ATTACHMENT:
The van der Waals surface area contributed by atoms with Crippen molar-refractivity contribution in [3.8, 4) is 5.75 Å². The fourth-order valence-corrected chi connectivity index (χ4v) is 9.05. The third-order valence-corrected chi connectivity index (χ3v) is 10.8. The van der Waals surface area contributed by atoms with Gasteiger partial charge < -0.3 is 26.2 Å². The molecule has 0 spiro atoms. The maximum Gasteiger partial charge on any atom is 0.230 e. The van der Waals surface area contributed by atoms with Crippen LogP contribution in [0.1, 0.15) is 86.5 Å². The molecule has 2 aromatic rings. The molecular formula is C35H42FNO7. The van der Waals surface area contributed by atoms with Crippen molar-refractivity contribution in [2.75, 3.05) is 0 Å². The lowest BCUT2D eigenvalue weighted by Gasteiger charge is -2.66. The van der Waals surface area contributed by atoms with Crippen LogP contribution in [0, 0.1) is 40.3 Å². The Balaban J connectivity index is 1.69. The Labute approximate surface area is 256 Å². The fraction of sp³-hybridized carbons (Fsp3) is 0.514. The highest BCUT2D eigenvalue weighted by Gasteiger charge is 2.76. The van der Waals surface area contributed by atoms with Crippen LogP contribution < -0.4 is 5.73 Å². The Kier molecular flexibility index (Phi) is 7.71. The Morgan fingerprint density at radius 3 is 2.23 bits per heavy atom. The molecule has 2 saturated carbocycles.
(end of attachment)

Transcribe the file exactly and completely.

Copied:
The van der Waals surface area contributed by atoms with Crippen molar-refractivity contribution in [3.8, 4) is 5.75 Å². The fourth-order valence-corrected chi connectivity index (χ4v) is 9.05. The third-order valence-corrected chi connectivity index (χ3v) is 10.8. The van der Waals surface area contributed by atoms with Gasteiger partial charge < -0.3 is 26.2 Å². The molecule has 0 spiro atoms. The maximum Gasteiger partial charge on any atom is 0.230 e. The van der Waals surface area contributed by atoms with Crippen LogP contribution in [0.1, 0.15) is 86.5 Å². The molecule has 2 aromatic rings. The molecular formula is C35H42FNO7. The van der Waals surface area contributed by atoms with Crippen molar-refractivity contribution in [2.75, 3.05) is 0 Å². The lowest BCUT2D eigenvalue weighted by Gasteiger charge is -2.66. The van der Waals surface area contributed by atoms with Crippen LogP contribution in [0, 0.1) is 40.3 Å². The Balaban J connectivity index is 1.69. The Labute approximate surface area is 256 Å². The fraction of sp³-hybridized carbons (Fsp3) is 0.514. The highest BCUT2D eigenvalue weighted by Gasteiger charge is 2.76. The van der Waals surface area contributed by atoms with Crippen LogP contribution < -0.4 is 5.73 Å². The Kier molecular flexibility index (Phi) is 7.71. The Morgan fingerprint density at radius 3 is 2.23 bits per heavy atom. The molecule has 2 saturated carbocycles.